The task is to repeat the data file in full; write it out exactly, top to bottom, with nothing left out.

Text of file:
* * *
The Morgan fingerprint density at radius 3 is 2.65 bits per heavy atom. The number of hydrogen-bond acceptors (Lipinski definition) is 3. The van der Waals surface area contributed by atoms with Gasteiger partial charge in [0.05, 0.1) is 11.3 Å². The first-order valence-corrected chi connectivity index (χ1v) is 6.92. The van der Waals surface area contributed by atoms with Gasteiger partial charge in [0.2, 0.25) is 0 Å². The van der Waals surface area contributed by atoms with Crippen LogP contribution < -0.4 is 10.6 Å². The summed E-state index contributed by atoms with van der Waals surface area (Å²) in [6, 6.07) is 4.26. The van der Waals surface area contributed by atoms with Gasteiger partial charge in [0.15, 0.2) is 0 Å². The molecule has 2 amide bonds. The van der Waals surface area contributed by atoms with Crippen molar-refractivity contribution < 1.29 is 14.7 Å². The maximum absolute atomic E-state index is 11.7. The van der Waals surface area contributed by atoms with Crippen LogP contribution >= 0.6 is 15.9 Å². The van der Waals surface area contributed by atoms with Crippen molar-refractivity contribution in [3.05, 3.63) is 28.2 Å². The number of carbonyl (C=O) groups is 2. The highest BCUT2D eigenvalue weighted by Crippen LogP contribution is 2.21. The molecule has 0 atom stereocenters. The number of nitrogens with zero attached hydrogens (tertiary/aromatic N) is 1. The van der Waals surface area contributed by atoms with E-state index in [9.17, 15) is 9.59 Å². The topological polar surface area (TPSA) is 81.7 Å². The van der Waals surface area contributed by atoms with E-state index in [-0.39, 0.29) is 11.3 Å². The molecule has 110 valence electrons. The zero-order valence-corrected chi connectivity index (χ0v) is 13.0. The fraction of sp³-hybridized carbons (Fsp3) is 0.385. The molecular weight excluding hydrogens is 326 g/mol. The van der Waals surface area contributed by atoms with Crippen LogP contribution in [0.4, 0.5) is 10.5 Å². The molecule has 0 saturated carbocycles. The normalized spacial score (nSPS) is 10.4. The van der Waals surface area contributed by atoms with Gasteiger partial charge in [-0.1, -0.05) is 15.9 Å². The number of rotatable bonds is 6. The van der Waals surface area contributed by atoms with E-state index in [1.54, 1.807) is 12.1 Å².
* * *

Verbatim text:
The Morgan fingerprint density at radius 3 is 2.65 bits per heavy atom. The number of hydrogen-bond acceptors (Lipinski definition) is 3. The van der Waals surface area contributed by atoms with Gasteiger partial charge in [0.05, 0.1) is 11.3 Å². The first-order valence-corrected chi connectivity index (χ1v) is 6.92. The van der Waals surface area contributed by atoms with Gasteiger partial charge in [0.2, 0.25) is 0 Å². The van der Waals surface area contributed by atoms with Crippen LogP contribution < -0.4 is 10.6 Å². The summed E-state index contributed by atoms with van der Waals surface area (Å²) in [6, 6.07) is 4.26. The van der Waals surface area contributed by atoms with Gasteiger partial charge in [0.15, 0.2) is 0 Å². The molecule has 2 amide bonds. The van der Waals surface area contributed by atoms with Crippen molar-refractivity contribution < 1.29 is 14.7 Å². The maximum absolute atomic E-state index is 11.7. The van der Waals surface area contributed by atoms with Crippen LogP contribution >= 0.6 is 15.9 Å². The van der Waals surface area contributed by atoms with Crippen molar-refractivity contribution in [3.05, 3.63) is 28.2 Å². The number of carbonyl (C=O) groups is 2. The highest BCUT2D eigenvalue weighted by Crippen LogP contribution is 2.21. The molecule has 0 atom stereocenters. The number of nitrogens with zero attached hydrogens (tertiary/aromatic N) is 1. The van der Waals surface area contributed by atoms with E-state index in [9.17, 15) is 9.59 Å². The topological polar surface area (TPSA) is 81.7 Å². The van der Waals surface area contributed by atoms with E-state index in [-0.39, 0.29) is 11.3 Å². The molecule has 110 valence electrons. The zero-order valence-corrected chi connectivity index (χ0v) is 13.0. The fraction of sp³-hybridized carbons (Fsp3) is 0.385. The molecular weight excluding hydrogens is 326 g/mol. The van der Waals surface area contributed by atoms with Crippen LogP contribution in [0.4, 0.5) is 10.5 Å². The molecule has 0 saturated carbocycles. The normalized spacial score (nSPS) is 10.4. The van der Waals surface area contributed by atoms with Gasteiger partial charge in [-0.1, -0.05) is 15.9 Å². The number of rotatable bonds is 6. The van der Waals surface area contributed by atoms with E-state index in [1.54, 1.807) is 12.1 Å².